Thus came the idea of the marriage sin mano versus the traditional idea of the marriage cum mano, roughly translated into marriage under the hand versus marriage without it. Marriage cum mano, which was the usual form of marriage up to this time, allowed both husband and wives’ property (dowry) to be under the husband’s control. The later form of marriages, marriage sin mano was supposedly fairer to women as it legally allowed her property to remain under the control of her father, as opposed to her husband. Of course, it still left a male guardian in charge of women’s property but presumably one with a lifetime relationship with her, as opposed to one of a few years’ duration.
We can see from the vague outlines of the two forms of marriage here how adoption of some aspects of these forms for use in modern western civilization could alleviate some of the more common problems associated with sudden death or disability within a short term marriage. For instance maybe every marriage performed could be ‘sin mano’ until the ten year mark was obtained and then the ‘cum mano’ form came into effect either automatically or upon request. The social security system has a similar waiting period before a person is eligible for a portion of their spouse's pension, a ten year waiting period, which seems adequate.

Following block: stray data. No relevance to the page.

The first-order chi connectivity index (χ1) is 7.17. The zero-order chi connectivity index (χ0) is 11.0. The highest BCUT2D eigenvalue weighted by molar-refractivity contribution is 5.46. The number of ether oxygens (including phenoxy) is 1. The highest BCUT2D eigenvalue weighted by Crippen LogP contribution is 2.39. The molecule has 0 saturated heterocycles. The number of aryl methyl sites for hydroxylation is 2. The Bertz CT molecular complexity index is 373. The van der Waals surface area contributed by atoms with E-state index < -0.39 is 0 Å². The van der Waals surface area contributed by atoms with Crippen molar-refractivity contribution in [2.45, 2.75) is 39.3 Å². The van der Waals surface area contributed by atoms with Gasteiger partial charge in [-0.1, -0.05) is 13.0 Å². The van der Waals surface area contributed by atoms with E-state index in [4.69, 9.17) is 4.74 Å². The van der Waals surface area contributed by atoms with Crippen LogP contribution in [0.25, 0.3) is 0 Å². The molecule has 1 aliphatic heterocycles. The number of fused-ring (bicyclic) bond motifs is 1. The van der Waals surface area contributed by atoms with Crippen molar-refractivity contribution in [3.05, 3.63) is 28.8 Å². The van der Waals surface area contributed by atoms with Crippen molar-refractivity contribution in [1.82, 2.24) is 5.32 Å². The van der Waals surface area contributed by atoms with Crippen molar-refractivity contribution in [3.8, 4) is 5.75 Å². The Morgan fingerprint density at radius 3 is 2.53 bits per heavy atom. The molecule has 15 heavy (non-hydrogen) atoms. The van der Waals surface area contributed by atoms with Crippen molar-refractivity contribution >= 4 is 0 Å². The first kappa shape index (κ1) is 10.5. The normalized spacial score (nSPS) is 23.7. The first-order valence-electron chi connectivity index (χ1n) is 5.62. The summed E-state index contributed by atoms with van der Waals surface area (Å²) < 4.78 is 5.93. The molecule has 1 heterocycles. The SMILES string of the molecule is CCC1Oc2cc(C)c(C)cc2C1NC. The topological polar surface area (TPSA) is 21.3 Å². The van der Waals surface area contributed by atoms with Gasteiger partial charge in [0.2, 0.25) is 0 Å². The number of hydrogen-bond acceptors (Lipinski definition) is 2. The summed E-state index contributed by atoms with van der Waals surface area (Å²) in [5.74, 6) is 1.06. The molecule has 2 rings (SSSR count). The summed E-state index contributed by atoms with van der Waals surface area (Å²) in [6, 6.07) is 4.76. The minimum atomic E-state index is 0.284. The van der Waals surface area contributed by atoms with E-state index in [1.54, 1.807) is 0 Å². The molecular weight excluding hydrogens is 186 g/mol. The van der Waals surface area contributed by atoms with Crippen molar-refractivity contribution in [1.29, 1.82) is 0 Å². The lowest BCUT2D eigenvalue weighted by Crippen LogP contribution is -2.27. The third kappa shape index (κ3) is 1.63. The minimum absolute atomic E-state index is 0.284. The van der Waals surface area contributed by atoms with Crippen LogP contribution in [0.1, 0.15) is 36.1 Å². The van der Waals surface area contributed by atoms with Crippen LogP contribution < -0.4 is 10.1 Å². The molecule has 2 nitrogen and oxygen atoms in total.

Of course, let’s keep in mind no system is perfect and whatever system we endorse will have some flaws, such as are the parents/family whose children chose the ‘sin mano’ forms of marriage responsible for their childrens’ debts or are they still the responsibility of their spouse? What about child support? Or even child custody? Does the ‘sin mano’ form of marriage also give an implied consent to grandparent custody or responsibility for child support as it could be construed to mean at some point down the road.
Still even with the uncertainty of what could happen under various scenarios, I think we need to begin looking into some new forms of marriage anyway, since these issues are sure to continue bedeviling us. As I said previously, marriage itself is changing from a long-term commitment into a short-term arrangement, which simply is no longer adequate to deal with the sorts of life and death issues that the Schavio situation presents.
Over the long term the bigger question for mothers obviously will become, will these changes be good for women in their role as mothers? I, personally think they will be, but only time will tell. For the short-term they will provide a bulkwork in women’s’ favor by legally empowering her family to act as a counterbalance against a husband (who is generally older, better educated and in a more secure financial position) and thereby prevent many of the sorts of legal shenanigans that were very evidently employed in the Schiavo case; as well as some more recent custody cases such as the Bridget Marks and Jerica Rhodes situations.
Information on Roman laws and mores obtained courtesy of Professor William Harris in his lectures: Family/Sexuality in Greece/Rome, Columbia University. Information on marriage customs in ancient Rome obtained courtesy of Professor Michael King in his lectures: Selections in Latin Literature, Columbia University…